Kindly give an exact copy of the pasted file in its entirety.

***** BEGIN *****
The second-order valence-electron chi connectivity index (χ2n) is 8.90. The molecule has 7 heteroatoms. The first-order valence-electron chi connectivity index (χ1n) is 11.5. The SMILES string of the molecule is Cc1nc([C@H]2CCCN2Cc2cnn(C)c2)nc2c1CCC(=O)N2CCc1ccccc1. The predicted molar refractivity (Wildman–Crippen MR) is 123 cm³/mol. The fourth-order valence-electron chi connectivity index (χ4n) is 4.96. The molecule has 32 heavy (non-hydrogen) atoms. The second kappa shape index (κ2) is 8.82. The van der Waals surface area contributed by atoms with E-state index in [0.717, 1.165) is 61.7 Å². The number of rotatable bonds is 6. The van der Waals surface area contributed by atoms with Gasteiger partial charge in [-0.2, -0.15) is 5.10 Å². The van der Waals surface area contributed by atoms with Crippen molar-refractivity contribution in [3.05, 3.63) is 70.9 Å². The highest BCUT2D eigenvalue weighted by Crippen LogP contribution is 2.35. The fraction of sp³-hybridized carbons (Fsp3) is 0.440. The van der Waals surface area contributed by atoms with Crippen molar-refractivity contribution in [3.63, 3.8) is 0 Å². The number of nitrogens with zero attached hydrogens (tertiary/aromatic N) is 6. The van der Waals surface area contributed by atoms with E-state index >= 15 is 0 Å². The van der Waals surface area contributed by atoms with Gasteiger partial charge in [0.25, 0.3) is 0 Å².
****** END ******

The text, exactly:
The second-order valence-electron chi connectivity index (χ2n) is 8.90. The molecule has 7 heteroatoms. The first-order valence-electron chi connectivity index (χ1n) is 11.5. The SMILES string of the molecule is Cc1nc([C@H]2CCCN2Cc2cnn(C)c2)nc2c1CCC(=O)N2CCc1ccccc1. The predicted molar refractivity (Wildman–Crippen MR) is 123 cm³/mol. The fourth-order valence-electron chi connectivity index (χ4n) is 4.96. The molecule has 32 heavy (non-hydrogen) atoms. The second kappa shape index (κ2) is 8.82. The van der Waals surface area contributed by atoms with E-state index in [0.717, 1.165) is 61.7 Å². The number of rotatable bonds is 6. The van der Waals surface area contributed by atoms with Gasteiger partial charge in [-0.2, -0.15) is 5.10 Å². The van der Waals surface area contributed by atoms with Crippen molar-refractivity contribution in [3.05, 3.63) is 70.9 Å². The highest BCUT2D eigenvalue weighted by Crippen LogP contribution is 2.35. The fraction of sp³-hybridized carbons (Fsp3) is 0.440. The van der Waals surface area contributed by atoms with Crippen molar-refractivity contribution in [3.63, 3.8) is 0 Å². The number of nitrogens with zero attached hydrogens (tertiary/aromatic N) is 6. The van der Waals surface area contributed by atoms with E-state index >= 15 is 0 Å². The van der Waals surface area contributed by atoms with Gasteiger partial charge in [0.25, 0.3) is 0 Å².